Interview with Syd Grimes

Title

Interview with Syd Grimes

Description

Sydney Grimes grew up near Southend and joined the RAF as a wireless operator in 1940. After training he was posted to RAF Cottesmore, where he met his crew. He completed a tour of operations with 106 Squadron from RAF Syerston. He then became an instructor. Following a short posting to RAF Scampton, he was posted to 617 Squadron at RAF Woodhall Spa. Here he was involved in bombing the Tirpitz, and he completed a further 47 operations with 9 Squadron from RAF Bardney. At RAF Sturgate he assisted on the return of prisoners of war in Operation Dodge. After demobilisation he returned to his old company and retired as the managing director.

Creator

Publisher

IBCC Digital Archive

Date

2015-11-21

Contributor

Hugh Donnelly

Rights

This content is available under a CC BY-NC 4.0 International license (Creative Commons Attribution-NonCommercial 4.0). It has been published ‘as is’ and may contain inaccuracies or culturally inappropriate references that do not necessarily reflect the official policy or position of the University of Lincoln or the International Bomber Command Centre. For more information, visit https://creativecommons.org/licenses/by-nc/4.0/ and https://ibccdigitalarchive.lincoln.ac.uk/omeka/legal.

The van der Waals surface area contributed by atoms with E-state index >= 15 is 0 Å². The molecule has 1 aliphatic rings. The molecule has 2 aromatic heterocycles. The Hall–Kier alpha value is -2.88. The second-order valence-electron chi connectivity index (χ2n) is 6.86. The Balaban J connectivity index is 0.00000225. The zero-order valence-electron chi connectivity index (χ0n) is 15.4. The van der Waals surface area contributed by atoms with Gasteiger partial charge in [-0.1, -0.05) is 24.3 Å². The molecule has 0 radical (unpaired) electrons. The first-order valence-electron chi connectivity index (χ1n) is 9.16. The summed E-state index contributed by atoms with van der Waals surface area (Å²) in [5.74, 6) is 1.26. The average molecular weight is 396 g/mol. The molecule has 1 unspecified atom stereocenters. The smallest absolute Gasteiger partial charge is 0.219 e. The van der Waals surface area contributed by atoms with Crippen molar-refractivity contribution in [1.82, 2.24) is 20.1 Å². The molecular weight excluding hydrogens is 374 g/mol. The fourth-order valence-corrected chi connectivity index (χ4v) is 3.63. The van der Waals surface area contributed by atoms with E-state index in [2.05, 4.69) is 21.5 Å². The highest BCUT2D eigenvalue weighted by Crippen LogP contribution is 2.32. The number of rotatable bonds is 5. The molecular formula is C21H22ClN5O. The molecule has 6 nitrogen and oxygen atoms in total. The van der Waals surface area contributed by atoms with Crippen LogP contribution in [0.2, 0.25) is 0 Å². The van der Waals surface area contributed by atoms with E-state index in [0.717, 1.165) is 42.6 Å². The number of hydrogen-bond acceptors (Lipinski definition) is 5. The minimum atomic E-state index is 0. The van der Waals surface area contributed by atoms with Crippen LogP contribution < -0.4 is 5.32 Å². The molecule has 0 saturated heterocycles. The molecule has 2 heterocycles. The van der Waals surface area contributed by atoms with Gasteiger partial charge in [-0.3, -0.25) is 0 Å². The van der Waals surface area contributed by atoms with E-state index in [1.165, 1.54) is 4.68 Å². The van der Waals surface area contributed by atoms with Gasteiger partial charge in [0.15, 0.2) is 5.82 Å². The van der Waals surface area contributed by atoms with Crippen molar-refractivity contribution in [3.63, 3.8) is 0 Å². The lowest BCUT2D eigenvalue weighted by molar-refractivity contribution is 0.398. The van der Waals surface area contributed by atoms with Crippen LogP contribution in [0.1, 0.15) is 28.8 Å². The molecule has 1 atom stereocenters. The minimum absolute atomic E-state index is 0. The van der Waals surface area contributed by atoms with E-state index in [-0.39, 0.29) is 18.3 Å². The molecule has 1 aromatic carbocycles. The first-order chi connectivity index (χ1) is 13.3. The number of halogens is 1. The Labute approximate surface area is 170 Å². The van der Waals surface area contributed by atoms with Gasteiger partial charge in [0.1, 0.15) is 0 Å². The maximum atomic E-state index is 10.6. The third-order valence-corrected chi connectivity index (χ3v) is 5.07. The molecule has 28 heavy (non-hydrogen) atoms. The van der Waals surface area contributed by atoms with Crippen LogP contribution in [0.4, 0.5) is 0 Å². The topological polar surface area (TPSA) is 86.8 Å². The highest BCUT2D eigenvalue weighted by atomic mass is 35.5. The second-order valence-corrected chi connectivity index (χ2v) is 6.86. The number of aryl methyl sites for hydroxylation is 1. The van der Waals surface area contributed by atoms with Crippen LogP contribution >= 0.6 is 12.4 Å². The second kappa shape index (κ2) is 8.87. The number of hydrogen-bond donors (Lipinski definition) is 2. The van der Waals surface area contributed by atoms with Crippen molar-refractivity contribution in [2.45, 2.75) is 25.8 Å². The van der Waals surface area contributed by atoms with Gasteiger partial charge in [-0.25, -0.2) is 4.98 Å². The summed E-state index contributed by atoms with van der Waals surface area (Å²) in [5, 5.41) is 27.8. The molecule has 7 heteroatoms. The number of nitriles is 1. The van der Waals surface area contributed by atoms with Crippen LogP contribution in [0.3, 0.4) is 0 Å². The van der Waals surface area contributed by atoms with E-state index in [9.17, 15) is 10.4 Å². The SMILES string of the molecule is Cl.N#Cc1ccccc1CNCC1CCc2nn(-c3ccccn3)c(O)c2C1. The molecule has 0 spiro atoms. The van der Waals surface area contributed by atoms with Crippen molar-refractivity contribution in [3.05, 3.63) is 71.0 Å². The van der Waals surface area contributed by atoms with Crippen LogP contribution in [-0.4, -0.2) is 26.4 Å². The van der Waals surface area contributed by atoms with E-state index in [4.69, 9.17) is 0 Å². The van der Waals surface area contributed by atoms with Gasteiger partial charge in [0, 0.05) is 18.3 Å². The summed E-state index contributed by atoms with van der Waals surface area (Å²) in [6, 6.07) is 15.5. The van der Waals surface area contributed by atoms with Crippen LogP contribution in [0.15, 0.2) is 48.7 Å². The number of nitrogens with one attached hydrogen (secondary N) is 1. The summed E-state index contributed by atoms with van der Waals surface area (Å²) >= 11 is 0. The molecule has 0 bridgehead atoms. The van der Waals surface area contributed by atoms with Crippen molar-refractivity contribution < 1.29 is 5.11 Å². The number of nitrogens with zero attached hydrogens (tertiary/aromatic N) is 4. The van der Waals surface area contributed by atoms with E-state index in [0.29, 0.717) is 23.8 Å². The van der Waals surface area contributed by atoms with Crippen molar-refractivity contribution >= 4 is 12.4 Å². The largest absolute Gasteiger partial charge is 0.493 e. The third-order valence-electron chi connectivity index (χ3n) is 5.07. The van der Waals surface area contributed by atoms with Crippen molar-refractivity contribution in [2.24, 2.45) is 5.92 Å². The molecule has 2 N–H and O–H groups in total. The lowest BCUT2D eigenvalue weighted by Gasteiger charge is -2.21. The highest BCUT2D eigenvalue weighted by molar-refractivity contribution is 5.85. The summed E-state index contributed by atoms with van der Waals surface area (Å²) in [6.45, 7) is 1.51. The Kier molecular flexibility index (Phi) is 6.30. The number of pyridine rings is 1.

Format

00:54:01 audio recording

Language

Type

Identifier

AGrimesS151121

Temporal Coverage

Transcription

SJ: This interview is being conducted for the International Bomber Command Centre. The interviewer is myself Sue Johnstone and the interviewee is Sid Grimes. The interview is taking place at Mr Grimes’ home in Mildenhall in Suffolk on the 21st of November 2015.